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ePatterns & DRG Texas
Hall Of Shame Member
Added May 15, 2007

Last Updated - December 18, 2009

DRG Texas, a wholly-owned subsidiary of the Muselman Family from Berne Indiana, joins these pages through ePatterns, one of their many (apparently mis-guided) companies. DRG Texas also receives the Tabberone WESAYSO Company Award. lists companies and their corporate information. For DRG Texas, a wholly-owned subsidiary of the Muselman Family from Berne Indiana, lists them under Yarn Spinning Mills. Well, they are spinning more than knitting yarn on their copyright statement page on their web site.

It looks like the great minds at DRG Texas, a wholly-owned subsidiary of the Muselman Family from Berne Indiana, are not aware of what they can and cannot claim as exclusive rights under U.S. Copyright Law.

In their copyright statement, they flatly claim:

You do not have the right to use a design for creation of items that are to be sold or used for any other commercial reason. This includes craft shows, bazaars, fund-raisers, etc.

What is in the water in Big Sandy, Texas? Is there peyote growing wild nearby? Or did your collective mommies drop you on your teeny collective heads when you were born?

Your copyright extends only to the patterns you are selling. The purchaser may not copy these patterns for the purpose of selling them or to give them away. That's it. Period. The patterns are covered, not anything made from the patterns, you nincompoops!

You cannot claim that the end product is covered by your copyright because you are not selling them an end product, just instructions on how they can make it. You cannot claim the end product is a derivative because the end product is a useful item, a clothing item, and therefore it cannot be copyrighted. See Galiano v Harrah's, 416 F.3d 411 (5th Cir 2005) and , Whimsicality v Rubie's Costume Co, 891 F.2d 452 (2nd Cir 1989). For a product to be a derivative it must be copyrightable in its own right. See LEE v A.R.T. Company, 125 F.3d 580 (7th Cir. 1997), and see Gracen v. The Bradford Exchange, 698 F.2d 300 (7th Cir. 1983) and see Ets-Hokin v Skyy Spirits, 225 F.3d 1068 (9th Cir. 2000) and see Lee v. Deck the Walls, Inc, 925 F.Supp. 576 (N.D.Ill.1996).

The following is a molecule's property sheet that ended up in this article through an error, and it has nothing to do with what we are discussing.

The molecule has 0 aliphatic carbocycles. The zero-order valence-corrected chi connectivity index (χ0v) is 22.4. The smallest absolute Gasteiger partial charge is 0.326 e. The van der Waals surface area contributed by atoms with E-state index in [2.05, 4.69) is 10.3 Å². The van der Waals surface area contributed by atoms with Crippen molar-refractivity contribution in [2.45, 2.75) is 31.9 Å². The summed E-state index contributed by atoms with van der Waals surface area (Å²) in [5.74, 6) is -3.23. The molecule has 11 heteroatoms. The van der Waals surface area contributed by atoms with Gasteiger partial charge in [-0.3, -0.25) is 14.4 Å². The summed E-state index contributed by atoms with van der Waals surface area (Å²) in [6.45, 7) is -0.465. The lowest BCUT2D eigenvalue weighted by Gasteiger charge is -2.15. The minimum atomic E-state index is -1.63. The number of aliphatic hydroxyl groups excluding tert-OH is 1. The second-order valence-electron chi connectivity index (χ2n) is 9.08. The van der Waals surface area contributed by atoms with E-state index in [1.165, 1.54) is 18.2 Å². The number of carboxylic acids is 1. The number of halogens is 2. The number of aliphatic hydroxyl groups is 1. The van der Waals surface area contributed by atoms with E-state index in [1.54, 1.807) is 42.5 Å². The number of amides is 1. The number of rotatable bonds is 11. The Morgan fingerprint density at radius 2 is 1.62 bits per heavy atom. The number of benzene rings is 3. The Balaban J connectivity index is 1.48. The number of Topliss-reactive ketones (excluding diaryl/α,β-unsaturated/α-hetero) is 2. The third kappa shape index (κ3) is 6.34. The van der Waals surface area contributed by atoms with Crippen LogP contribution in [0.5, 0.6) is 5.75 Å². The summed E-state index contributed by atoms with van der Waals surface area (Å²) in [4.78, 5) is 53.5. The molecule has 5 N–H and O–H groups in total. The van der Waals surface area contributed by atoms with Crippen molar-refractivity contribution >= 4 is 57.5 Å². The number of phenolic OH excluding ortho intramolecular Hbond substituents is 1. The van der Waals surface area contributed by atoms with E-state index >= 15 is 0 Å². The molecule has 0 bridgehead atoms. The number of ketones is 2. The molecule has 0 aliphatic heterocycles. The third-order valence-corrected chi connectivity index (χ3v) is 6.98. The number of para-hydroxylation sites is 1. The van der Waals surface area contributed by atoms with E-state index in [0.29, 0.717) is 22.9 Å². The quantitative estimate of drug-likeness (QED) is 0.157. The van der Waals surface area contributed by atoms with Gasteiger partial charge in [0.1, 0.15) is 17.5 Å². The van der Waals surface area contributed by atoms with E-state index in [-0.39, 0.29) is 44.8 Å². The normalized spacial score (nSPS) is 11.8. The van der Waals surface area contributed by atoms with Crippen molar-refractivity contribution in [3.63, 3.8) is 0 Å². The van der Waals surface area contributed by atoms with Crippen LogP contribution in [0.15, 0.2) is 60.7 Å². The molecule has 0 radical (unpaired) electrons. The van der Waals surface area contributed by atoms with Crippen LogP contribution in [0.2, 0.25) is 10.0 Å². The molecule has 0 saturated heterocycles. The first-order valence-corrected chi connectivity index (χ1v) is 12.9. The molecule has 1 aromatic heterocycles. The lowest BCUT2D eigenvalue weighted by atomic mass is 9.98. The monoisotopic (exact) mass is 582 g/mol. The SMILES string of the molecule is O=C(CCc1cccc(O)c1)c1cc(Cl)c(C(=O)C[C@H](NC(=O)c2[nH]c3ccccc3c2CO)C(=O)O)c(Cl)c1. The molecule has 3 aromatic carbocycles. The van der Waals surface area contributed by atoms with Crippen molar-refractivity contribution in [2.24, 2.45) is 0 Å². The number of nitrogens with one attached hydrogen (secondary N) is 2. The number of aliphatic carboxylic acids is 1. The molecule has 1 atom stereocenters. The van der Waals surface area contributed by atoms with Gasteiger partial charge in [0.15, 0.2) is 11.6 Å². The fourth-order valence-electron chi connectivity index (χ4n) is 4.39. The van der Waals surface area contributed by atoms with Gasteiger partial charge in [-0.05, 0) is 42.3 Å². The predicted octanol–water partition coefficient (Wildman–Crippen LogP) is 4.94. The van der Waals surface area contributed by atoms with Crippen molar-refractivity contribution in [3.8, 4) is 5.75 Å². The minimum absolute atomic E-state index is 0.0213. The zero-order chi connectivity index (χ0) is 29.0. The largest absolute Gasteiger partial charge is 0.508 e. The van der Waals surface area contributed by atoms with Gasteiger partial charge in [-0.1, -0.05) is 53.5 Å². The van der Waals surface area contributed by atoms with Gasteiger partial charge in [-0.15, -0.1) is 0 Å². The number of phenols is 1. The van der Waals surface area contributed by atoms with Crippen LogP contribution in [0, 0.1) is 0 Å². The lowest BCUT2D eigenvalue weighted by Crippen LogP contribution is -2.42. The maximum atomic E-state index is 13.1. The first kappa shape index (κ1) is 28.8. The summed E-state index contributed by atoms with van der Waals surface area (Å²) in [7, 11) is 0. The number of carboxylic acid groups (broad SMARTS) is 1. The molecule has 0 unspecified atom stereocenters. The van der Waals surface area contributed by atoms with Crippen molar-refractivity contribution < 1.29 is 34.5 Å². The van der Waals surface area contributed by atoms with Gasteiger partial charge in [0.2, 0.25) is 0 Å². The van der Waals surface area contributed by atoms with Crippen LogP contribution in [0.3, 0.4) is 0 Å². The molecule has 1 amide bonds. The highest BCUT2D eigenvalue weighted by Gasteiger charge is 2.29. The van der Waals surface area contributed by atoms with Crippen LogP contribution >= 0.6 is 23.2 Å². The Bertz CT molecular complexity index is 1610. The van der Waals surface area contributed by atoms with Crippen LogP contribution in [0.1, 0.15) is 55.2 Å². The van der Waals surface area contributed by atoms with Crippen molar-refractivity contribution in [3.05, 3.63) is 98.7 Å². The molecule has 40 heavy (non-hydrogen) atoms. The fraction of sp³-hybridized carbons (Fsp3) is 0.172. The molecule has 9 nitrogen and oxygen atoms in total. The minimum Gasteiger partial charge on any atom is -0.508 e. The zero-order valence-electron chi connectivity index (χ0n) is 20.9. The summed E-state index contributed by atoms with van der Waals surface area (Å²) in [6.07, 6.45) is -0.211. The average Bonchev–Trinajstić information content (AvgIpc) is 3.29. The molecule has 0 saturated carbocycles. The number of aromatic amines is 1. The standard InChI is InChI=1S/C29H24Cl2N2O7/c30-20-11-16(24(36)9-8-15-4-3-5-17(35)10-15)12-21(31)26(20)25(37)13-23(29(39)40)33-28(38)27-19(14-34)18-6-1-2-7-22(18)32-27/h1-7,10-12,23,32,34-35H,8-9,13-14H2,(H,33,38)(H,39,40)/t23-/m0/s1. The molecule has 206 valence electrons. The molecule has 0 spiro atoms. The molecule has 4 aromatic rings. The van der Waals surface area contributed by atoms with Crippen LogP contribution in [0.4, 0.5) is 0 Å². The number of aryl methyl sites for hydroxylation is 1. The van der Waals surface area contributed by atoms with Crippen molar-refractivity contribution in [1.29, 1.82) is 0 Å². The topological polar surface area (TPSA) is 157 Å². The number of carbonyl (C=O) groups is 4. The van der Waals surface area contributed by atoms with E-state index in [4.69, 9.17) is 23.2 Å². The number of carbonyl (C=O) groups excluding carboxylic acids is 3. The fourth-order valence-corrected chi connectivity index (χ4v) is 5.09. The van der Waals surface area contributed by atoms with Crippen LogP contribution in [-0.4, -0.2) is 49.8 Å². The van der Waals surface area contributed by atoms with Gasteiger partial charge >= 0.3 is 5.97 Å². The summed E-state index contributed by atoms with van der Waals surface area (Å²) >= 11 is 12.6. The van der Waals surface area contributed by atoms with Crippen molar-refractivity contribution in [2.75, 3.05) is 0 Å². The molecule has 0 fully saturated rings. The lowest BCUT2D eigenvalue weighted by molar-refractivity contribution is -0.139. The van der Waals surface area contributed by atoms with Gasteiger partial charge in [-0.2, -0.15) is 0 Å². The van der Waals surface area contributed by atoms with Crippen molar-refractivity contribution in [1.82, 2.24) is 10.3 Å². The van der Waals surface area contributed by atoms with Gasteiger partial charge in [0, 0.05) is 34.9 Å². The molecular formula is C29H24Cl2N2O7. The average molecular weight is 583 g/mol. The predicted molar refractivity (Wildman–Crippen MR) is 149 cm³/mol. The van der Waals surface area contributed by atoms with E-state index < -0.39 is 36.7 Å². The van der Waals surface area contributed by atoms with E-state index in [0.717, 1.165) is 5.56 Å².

There is no federal or state statute supporting your outrageous claim. There is no federal or state court decision supporting your outrageous claim.

Who is your legal beagle? Tweedle Dum or Tweedle Dee? We're betting on Dum. Considering the large number of web sites and publications owned by DRG Texas, a wholly-owned subsidiary of the Muselman Family from Berne Indiana, you are doing the sewing community a major disservice spreading the crap that you do about selling items made from your designs. You are pathetic.




In an effort to provide a balanced view, we make the following offer to anyone who feels they have been wrongly accused on this web site.

If you, or your company, have been referenced on these pages, and you would like the chance to post a rebuttal, we will post your rebuttal (provided it is in good taste) so others can read it. The rebuttal must be submitted in a format that can easily be converted into HTML. We reserve the right to alter the rebuttal to make it more readable. However, we will not alter the content (unless there is offensive material to be removed). We also reserve the right to comment on any rebuttal received. Emails protesting the content of this web site may be treated as rebuttals by us at our discretion.

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